Interactive: Provincial deficits and debt

Why Alberta and Ontario have the highest probability of defaulting in the next 30 years

(Frank Gunn/CP)

Saskatchewan Finance Minister Ken Krawetz presents the province’s 2013-2014 budget tomorrow — and he’ll be the only one among his counterparts to inaugurate the new fiscal year with a surplus. Everywhere else it’s red ink, as lower-than-expected revenues have added resource-rich provinces like Alberta and Newfoundland to the list of long-time big spenders such as Ontario and Quebec. As Maclean’s argues in our guide to the federal budget, the state of provincial coffers matters just as much as that of Ottawa’s finances. Excessive government debt will stifle economic growth regardless of whether its stashed in local or central government balance sheets and if a province’s fiscal situation should become unsustainable — although that’s not in the cards in the near future — it’ll likely be up to federal government to foot the bill for a bailout.

That’s why we’ve created this interactive graphic of provincial balance sheets. As you can see, although Alberta was the worst offender in terms of the discrepancy between how big the government predicted the deficit was going to be in fiscal 2013 ($882 million) and how big it expects it to be now ($3.9 billion), it is still the only province without net debt (that is the accumulated total of annual deficits, which, in turn, result from the government spending more than it generates in revenues every year). Conversely, Ontario, which has by far the largest deficit and debt, managed at least to keep its fiscal shortfall below what it said it would be in its 2012 budget, at nearly $12 billion rather than nearly $15 billion). Canada’s most populous province also looks in considerably better shape than Quebec when one looks at debt-to-GDP ratios, a gauge of how sustainable the fiscal burden is.

How can it be then that Alberta features as the province with the highest probability of defaulting in 30 years and Quebec as the least likely? The numbers are based on a forecast from Marc Joffe, a former senior director at Moody’s Analytics, who looked at long-term provincial fiscal trends in a paper for the MacDonald-Laurier Institute. He figures Alberta has been running large deficits, is vulnerable to price swings in the commodities markets (like, hmmm, this year) and has a population that’ll age more rapidly than in other provinces. Quebec, by contrast, is fairly immune to resource-price volatility and its senior ranks are relatively small. That said, such long-term forecasts are rarely accurate — still, the trends Joffe highlights are  food for thought.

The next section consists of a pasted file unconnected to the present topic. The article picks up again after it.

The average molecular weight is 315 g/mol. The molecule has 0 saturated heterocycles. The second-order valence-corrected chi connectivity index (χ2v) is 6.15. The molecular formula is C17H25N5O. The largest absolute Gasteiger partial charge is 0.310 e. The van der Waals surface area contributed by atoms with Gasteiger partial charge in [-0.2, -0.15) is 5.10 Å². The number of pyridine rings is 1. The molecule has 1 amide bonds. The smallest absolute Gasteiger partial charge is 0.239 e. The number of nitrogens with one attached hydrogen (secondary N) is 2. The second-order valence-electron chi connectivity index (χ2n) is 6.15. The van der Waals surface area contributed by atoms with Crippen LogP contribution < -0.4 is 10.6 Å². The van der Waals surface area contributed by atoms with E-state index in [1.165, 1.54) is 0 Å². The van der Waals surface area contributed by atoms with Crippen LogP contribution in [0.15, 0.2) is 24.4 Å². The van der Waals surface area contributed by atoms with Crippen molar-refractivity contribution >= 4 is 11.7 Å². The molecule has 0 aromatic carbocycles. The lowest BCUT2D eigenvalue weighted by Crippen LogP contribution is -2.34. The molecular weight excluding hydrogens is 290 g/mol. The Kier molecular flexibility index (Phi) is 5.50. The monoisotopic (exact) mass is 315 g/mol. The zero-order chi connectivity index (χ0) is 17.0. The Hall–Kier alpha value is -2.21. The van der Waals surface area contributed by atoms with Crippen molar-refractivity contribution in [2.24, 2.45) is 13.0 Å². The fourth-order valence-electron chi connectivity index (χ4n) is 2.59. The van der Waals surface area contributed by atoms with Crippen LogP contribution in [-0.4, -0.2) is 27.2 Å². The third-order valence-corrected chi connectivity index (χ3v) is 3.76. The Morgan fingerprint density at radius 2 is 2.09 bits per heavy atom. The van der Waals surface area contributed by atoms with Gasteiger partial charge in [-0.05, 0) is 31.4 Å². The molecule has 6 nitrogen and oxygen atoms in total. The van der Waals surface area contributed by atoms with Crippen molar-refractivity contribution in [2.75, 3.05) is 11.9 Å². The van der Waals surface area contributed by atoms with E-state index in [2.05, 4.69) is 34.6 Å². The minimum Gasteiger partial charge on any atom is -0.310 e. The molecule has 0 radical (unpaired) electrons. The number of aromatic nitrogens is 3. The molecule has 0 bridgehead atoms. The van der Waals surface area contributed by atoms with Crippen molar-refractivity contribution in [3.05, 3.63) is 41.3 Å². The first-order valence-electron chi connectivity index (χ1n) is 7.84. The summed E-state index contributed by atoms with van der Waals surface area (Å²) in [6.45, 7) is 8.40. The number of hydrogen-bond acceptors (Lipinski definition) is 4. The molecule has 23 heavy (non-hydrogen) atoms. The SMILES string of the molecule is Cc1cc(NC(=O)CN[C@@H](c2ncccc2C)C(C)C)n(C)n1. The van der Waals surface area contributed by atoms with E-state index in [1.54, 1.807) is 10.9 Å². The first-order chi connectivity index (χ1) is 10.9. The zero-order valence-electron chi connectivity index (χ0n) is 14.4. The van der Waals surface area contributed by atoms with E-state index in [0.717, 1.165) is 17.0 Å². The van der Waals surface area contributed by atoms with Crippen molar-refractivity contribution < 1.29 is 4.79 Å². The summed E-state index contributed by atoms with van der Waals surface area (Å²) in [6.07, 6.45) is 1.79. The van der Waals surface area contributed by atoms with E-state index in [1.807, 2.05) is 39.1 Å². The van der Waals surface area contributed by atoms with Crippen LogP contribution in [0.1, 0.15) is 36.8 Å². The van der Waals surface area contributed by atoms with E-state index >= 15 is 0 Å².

Hover over each province to view more information. Click on “exclude” in the pop-up windows to view a graphic without a certain province (you might wish to view the deficit forecast chart without Ontario, for example, whose fiscal shortfall is so large it dwarfs everyone else’s). Conversely, “keep only” allows you to isolate data for a single province. Click the circular arrow at the bottom of the two chart groups to refresh.

MAP: You can zoom-in by double-clicking on the map. To grab and move the map, press SHIFT and click. Click on the “home” symbol to restore the original settings.

Have fun!

This interactive graphic is best viewed in Firefox, Safari or Chrome.

*Note: Deficit and debt numbers are based on the latest available data and might not be strictly comparable due to accounting and reporting differences between provinces. Default risk forecasts are from “Provincial Solvency and Federal Obligations,” Marc Joffe, MacDonald-Laurier Institute, October 2012.


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